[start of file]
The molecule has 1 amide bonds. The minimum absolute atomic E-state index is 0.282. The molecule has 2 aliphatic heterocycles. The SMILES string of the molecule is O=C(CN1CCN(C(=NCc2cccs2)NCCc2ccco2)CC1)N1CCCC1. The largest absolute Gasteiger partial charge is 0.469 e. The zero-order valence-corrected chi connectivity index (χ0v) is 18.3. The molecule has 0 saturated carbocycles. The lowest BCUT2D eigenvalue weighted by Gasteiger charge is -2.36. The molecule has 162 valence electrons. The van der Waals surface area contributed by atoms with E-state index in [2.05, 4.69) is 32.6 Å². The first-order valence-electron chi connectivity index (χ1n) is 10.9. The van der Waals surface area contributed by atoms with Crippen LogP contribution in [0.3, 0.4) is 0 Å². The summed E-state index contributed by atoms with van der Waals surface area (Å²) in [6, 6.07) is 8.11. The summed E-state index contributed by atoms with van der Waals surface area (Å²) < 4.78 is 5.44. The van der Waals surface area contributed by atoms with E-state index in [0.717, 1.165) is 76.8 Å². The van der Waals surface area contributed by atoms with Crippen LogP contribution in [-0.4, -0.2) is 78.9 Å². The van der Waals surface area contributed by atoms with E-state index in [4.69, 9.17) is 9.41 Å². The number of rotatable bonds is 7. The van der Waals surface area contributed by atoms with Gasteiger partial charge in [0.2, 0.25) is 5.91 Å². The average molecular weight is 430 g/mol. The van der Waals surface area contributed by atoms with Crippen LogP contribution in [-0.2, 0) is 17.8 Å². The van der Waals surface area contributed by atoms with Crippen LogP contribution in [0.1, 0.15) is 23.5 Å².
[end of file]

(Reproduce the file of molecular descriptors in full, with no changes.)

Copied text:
The molecule has 1 amide bonds. The minimum absolute atomic E-state index is 0.282. The molecule has 2 aliphatic heterocycles. The SMILES string of the molecule is O=C(CN1CCN(C(=NCc2cccs2)NCCc2ccco2)CC1)N1CCCC1. The largest absolute Gasteiger partial charge is 0.469 e. The zero-order valence-corrected chi connectivity index (χ0v) is 18.3. The molecule has 0 saturated carbocycles. The lowest BCUT2D eigenvalue weighted by Gasteiger charge is -2.36. The molecule has 162 valence electrons. The van der Waals surface area contributed by atoms with E-state index in [2.05, 4.69) is 32.6 Å². The first-order valence-electron chi connectivity index (χ1n) is 10.9. The van der Waals surface area contributed by atoms with Crippen LogP contribution in [0.3, 0.4) is 0 Å². The summed E-state index contributed by atoms with van der Waals surface area (Å²) in [6, 6.07) is 8.11. The summed E-state index contributed by atoms with van der Waals surface area (Å²) < 4.78 is 5.44. The van der Waals surface area contributed by atoms with E-state index in [0.717, 1.165) is 76.8 Å². The van der Waals surface area contributed by atoms with Crippen LogP contribution in [-0.4, -0.2) is 78.9 Å². The van der Waals surface area contributed by atoms with E-state index in [4.69, 9.17) is 9.41 Å². The number of rotatable bonds is 7. The van der Waals surface area contributed by atoms with Gasteiger partial charge in [0.2, 0.25) is 5.91 Å². The average molecular weight is 430 g/mol. The van der Waals surface area contributed by atoms with Crippen LogP contribution in [-0.2, 0) is 17.8 Å². The van der Waals surface area contributed by atoms with Crippen LogP contribution in [0.1, 0.15) is 23.5 Å².